Linda Arnold: Major life events help set or reset our priorities

December 2, 2018

Here we are — approaching the end of another year. How does that make you feel?

Like most of us, your mind and body have likely become accustomed to dashing around and crossing things off your to-do list.

A certain rhythm has been established, and you’re off to the races.

This is human nature, and we’re all wired for accomplishment. Individual ambitions, personality types and life circumstances all influence these levels.

Sometimes you find yourself at a burnout point and recognize you need to take a break. And, at other times, a major life event rears its head and causes you to stop in your tracks.

Lately, it seems there are a lot of these defining moments occurring. Friends, colleagues and those in the community - and on the national stage - are going through lots of challenges.

Life changes

Job layoffs. A life-threatening illness or accident. Divorce. Just a few of the experiences that rock our worlds.

While we can usually expand our personal bandwidth to accommodate extra challenges, sometimes a reordering of priorities is not only called for, but mandated.

Digging deep

Experiences like these cause us to dig deep into our souls. And they can bring out the best in those around us who offer support.

Upon recovering from a major life event, we find ourselves taking small steps back to normalcy.

Even though it’s a new normal.

Following some losses in my extended family - and a close call with a dear friend over the past year - I’ve been moved to redouble my efforts and set priorities around those things that are really important to me.

So much of our lives get frittered away - either by external demands or misguided internal pressures. Sometimes I’ll catch myself and realize I’ve been “frittering.”

This is different from downtime and recharging, which are important elements in creating balance in our lives. It’s more a sense of getting caught up in the minutiae.

Living the lessons

When my brother passed away awhile back, I reflected on the way he set his priorities.

He spent every day doing what he loved, and he was able to combine his passion with a business that benefited his community.

He truly lived in the moment. In fact he’s my role model for appreciating the simplest things in nature.

He had a curiosity and never ending quest for knowledge, as well as a keen understanding of the mysteries of this life - and a quick wit.

In my renewal of efforts toward my career, family and friends, I’m looking at injecting some of my brother’s life philosophies - and tempering my normal inclination toward “fast forward” into a speed that allows for just as much accomplishment in a more sane manner.

Stopping the juggling

For those of you at a crossroads right now, it may help to step back and reorder your priorities.

Major life events have a way of jolting us. And sometimes we need a compass to get us on track.

To enjoy a more fulfilling personal and professional life, you may need to give up your juggling act and let a few balls drop, as noted by author Cheryl Richardson:

• Trying to do everything perfectly

• Trying to please everyone

• Relying on adrenaline

As you consider the balls you’re juggling, ask yourself how you’ll need to grow in order to let one drop.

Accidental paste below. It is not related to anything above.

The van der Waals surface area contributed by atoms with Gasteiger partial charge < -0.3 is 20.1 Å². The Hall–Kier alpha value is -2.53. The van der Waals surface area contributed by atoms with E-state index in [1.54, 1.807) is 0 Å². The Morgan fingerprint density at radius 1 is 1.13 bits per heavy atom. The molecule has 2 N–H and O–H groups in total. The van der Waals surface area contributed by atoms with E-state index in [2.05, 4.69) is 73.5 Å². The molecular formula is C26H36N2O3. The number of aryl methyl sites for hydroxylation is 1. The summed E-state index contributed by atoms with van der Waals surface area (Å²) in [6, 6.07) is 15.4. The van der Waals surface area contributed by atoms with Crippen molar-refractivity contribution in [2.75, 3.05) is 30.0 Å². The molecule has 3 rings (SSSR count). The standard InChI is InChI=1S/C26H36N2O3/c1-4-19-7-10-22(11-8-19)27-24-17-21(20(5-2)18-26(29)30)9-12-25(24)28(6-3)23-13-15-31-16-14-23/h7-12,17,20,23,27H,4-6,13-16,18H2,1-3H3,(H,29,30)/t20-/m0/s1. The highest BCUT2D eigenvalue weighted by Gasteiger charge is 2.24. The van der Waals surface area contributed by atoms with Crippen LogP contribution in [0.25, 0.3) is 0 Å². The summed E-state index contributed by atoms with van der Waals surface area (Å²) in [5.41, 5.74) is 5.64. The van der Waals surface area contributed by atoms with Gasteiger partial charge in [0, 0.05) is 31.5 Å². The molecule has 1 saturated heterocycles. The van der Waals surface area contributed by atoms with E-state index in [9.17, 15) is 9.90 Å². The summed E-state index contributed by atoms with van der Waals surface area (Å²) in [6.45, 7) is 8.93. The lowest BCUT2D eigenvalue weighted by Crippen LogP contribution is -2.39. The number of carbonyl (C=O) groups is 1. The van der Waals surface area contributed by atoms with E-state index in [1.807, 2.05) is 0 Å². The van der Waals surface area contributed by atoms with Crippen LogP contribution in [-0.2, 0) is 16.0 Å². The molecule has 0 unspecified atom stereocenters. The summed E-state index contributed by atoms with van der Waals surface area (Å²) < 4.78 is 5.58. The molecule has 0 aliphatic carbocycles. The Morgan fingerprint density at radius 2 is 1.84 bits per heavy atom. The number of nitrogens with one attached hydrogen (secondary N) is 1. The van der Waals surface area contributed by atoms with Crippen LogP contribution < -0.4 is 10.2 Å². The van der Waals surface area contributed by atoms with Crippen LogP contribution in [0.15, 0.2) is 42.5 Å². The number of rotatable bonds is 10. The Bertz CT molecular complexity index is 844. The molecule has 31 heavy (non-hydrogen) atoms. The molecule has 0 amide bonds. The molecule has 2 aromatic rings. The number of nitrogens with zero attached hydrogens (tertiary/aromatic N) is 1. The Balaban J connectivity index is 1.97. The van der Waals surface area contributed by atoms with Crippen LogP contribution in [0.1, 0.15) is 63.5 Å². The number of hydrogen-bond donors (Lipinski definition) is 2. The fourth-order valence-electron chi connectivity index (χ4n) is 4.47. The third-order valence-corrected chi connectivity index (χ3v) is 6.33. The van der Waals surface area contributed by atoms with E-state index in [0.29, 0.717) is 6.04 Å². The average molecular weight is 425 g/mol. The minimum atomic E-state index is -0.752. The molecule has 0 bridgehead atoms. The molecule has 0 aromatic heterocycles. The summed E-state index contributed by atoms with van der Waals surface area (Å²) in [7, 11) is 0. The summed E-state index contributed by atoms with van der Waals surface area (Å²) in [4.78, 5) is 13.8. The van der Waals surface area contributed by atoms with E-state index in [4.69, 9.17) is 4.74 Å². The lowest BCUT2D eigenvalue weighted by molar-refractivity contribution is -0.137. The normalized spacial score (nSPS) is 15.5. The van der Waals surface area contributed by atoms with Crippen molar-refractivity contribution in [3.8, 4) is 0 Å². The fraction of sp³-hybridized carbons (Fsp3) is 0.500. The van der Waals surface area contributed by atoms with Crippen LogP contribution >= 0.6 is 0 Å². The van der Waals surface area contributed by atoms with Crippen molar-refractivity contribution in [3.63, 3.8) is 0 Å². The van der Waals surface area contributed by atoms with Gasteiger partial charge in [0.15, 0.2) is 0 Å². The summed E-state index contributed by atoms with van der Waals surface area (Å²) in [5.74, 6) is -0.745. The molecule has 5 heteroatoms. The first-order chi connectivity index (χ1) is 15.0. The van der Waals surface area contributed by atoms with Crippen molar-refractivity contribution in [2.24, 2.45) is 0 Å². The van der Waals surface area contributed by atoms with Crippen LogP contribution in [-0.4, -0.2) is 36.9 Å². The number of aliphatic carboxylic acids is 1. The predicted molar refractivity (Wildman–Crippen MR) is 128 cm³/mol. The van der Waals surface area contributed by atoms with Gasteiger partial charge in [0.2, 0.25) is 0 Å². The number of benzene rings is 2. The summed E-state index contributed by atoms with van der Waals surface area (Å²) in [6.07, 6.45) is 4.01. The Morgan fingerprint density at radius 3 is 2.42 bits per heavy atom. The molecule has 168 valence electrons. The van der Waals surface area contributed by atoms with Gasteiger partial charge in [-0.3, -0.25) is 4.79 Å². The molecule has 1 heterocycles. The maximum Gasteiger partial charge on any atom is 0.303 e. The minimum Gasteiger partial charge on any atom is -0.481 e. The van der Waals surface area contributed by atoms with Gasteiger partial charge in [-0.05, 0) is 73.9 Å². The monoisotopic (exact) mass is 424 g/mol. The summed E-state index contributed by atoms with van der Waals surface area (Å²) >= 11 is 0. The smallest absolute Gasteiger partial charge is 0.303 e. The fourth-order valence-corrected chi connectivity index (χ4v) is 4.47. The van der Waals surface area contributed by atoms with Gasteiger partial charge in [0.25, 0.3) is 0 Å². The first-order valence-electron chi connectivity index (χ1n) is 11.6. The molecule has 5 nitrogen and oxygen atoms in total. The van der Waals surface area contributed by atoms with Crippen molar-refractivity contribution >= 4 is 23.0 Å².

Pick one item from the list and notice where it plays out in your daily life.

If you’re a people pleaser, challenge yourself to say “no” at least once a day to something you normally would have said “yes” to.

Although it takes awhile, new behaviors can emerge and replace the old ones.

Pondering the questions

Here’s a handy checklist to follow when reordering your priorities:

• What really matters most?

• Will I use this situation as a catalyst to grow and evolve, or will I use it to beat myself up?

• Am I looking for what’s right - or what’s wrong?

• What am I not seeing?

• Where does it make sense for me to act, and where do I need to step back?

• Which choices will propel me to an inspiring future, and which will keep me stuck in the past?

• Am I living my life for long-term fulfillment or short-term gratification?

• Is this an act of self-love or self-sabotage?

• Will this choice add to my life force, or will it rob me of my energy?

Whew — that’s a lot to consider. Chances are, though, that a couple of these questions jumped out at you. Pay attention.

The magic behind questions like these lies in their ability to reveal what’s really motivating your actions.

They help determine whether your choices come from your visions and dreams - or from your fears and doubts.

If you’d like to dive deeper into these topics, a helpful book is “The Right Choices” by Debbie Ford.

Ford spent a lot of time developing questions like those above and coming up with tools to keep priorities on track.

Major life events give us instant “permission” to make changes, as they’re often emergency situations that require total focus.

What about the everyday dilemma of getting “caught up in the drift,” though? That’s where you’ll need to be more proactive.

Taking stock of your life can give you the wisdom to transform what was previously unconscious into the conscious realm.

And all of us can make better choices when we’re fully aware, rather than continuing in autopilot mode.

If — and when — you’re ready, these questions can help you get out of neutral.

And into gear.

2018 Linda Arnold Live Life Fully, all rights reserved. Linda Arnold, M.A., M.B.A., is a syndicated columnist, psychological counselor and Founder of a multistate marketing company. Reader comments are welcome at linda@lindaarnold.org For information on her books, go to www.lindaarnold.org or Amazon.com.

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